Islands Ruled By Animals from Islands Ruled By Animals
Islands Ruled By Animals
Islands Ruled By Animals
Many tourists want to experience a new place the way locals do. In some cases this means bringing treats for monkeys, rabbits, cats and dogs because they will be your hosts. Ecosystems can be unpredictable. Sometimes – seemingly without a reasonable explanation – entire islands are inhabited or overrun by different kinds of cute and friendly, or dangerous, animals. You don’t have to visit a jungle to see a place where humans are not in control.
Pig Island, Big Major Cay, Bahamas
This is an uninhabited island known for being populated by many swimming feral pigs. They participate in all kinds of aquatic activities that visitors to The Bahamas usually enjoy, from snorkeling with tropical fish and sea turtles, to shark and eel sightings, to scuba diving, according to Bahamas.com. The special beach hogs are believed to have been either left by sailors or survived a shipwreck.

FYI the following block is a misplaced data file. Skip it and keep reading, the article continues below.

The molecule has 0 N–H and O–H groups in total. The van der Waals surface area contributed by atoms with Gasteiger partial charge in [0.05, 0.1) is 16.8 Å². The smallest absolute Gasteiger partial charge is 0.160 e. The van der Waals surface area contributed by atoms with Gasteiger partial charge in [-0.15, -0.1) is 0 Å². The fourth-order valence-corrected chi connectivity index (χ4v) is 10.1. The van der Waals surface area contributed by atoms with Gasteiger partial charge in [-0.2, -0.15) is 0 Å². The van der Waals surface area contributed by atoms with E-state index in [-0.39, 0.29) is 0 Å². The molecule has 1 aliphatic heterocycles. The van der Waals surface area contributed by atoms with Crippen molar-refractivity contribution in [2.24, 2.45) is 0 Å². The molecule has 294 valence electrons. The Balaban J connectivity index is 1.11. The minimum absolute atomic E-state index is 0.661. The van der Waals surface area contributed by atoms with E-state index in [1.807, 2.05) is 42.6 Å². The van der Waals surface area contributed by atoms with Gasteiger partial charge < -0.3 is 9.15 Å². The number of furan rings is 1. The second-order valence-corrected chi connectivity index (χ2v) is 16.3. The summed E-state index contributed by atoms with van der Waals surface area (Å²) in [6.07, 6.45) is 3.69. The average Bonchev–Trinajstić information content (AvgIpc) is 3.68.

Cat Island, Tashirojima, Japan
The ratio of cats to people on the Japanese island of Tashirojima is 6 to 1, according to Bored Panda. People believe that cats are a good luck charm and take care of them. Locals even launched a campaign online, encouraging people to send food. The cats were originally brought to the island to help with the mice problem as they would horde fishing boats.
Assateague Island, Maryland
Assateague Island, where wild ponies travel the beaches of this 37-mile uninhabited island, near Chincoteague, split between Virginia and Maryland. One legend says the ponies survived a shipwreck. The "wild" horses are actually feral animals, meaning that they are descendants of domestic animals that have reverted to a wild state, according to NPS.
Seal Island, False Bay, South Africa
Seal Island, which is almost 4 miles long, in False Bay is home to well over 60,000 howling and squalling Cape fur seals. “They’re top of the menu for the great white sharks that patrol this area, and there’s always a chance to see a spectacular (and bruising) encounter between the two species.” The island has no vegetation. The only time people have tried to set a permanent structure was a radar in World War Two, but it was wrecked soon after.